Scroll To Top

Are two games
better than one?

Are two games
better than one?


"Where ya from?" The achingly gruff voice of Harvey Fierstein echoed through Yankee Stadium as a parade of gay and lesbian athletes flowed ever so slowly around the field. The playwright and actor had been left on this grand stage without any lines, stranded on a dais constructed over the pitcher's mound in front of thousands of spectators. So he was improvising. "Where ya from?" he yelled over and over. The athletes yelled back, and Harvey repeated into his microphone the bits and pieces he could make out.

Thus began the closing ceremony for 1994's Gay Games IV. The organizers had cooked up the athletes' grand entrance--which went on for a half hour or more--but hadn't thought to provide any narration or means of identifying the competitors.

Harvey made the best of it, and his good-natured prodding has become an inside joke between my partner and me. "Where ya from?" we'll fake-shout in our gruffest Harvey voices and laugh. No one else knows why this is funny. You had to be there.

We owe that souvenir to the Gay Games' disarray. A more professionally produced event would have left no opportunity for Harvey's bellowing. But since the Games moved from its San Francisco birthplace to Vancouver for the 1990 competition, it's been a series of "let's put on a show" events staged by a new crew in a new city every four years.

Each time, the nonprofit Federation of Gay Games selects a freshly assembled committee of planners and promoters. Then it offers advisory support as a bunch of neophytes learn from scratch how to put on an Olympic-size event. Since Vancouver, each local committee--in New York, in Amsterdam in 1998, and in Sydney in 2002--has had grand plans and hopes. And each has wound up tripping over an endless series of unanticipated hurdles and unable to swim its way out of a river of red ink.

For those of us in the stands or on the playing fields, these behind-the-scenes failures may have little or no impact on our enjoyment. For dedicated Games competitors, who loyally support every event, this issue's cover line, "Saving the Games," may seem harsh or flatly inaccurate. They come, they perform, and win or lose, they take home precious memories and medals. What's to save?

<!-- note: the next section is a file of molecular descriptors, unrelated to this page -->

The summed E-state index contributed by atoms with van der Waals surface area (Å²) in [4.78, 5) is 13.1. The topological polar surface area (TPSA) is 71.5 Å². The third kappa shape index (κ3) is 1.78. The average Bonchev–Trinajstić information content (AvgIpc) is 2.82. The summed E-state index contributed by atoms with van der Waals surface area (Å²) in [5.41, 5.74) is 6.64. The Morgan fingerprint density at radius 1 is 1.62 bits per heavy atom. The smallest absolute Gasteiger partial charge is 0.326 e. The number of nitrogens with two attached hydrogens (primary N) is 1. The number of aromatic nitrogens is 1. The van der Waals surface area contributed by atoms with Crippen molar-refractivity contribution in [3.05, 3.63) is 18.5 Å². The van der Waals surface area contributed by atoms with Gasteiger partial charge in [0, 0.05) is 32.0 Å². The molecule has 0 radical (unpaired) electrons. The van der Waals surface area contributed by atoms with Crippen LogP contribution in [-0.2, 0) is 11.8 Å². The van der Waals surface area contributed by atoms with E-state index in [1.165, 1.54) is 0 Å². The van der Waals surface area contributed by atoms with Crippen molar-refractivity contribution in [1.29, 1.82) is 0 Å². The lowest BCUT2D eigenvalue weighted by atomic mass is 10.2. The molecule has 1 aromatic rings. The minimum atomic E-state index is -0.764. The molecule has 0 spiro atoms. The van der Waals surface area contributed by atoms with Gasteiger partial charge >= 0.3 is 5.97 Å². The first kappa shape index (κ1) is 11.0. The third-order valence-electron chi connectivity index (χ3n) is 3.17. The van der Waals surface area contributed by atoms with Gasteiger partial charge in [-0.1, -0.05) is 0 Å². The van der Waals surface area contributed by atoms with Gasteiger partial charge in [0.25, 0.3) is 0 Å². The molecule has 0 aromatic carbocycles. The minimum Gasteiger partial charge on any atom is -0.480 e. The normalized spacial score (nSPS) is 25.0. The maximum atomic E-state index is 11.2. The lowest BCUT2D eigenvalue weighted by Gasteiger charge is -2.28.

Yet clearly something needs work when the drama gets so heated that Gay Games splits itself in two. Original 2006 host city Montreal, selected in 2001 but abandoned over financial disagreements in 2003, is going forward with Outgames, while the Federation of Gay Games hastily set up shop in Chicago. Are two games better than one?

We'll soon know. Maybe this will be the year that organizers build institutional memory, learn from past mistakes, and guarantee the continuation of these competitions. But we can't ignore the obvious: Two games are not better than one unless each flourishes in a way that no Gay Games has in at least 16 years.

Organizers in both Chicago and Montreal promise that will happen this summer. It could well be so: Both events are going full steam ahead, with ample sponsorship and upward of 10,000 athletes warming up (a symbolic three of whom The Advocate profiles in this issue). Let's hope. In any case, I'm sure the vast majority of those athletes will have the time of their lives in Chicago and Montreal--wherever they're from, and wherever each of these athletic events is headed in the future.

Advocate Channel - The Pride StoreOut / Advocate Magazine - Fellow Travelers & Jamie Lee Curtis

From our Sponsors

Most Popular

Latest Stories Editors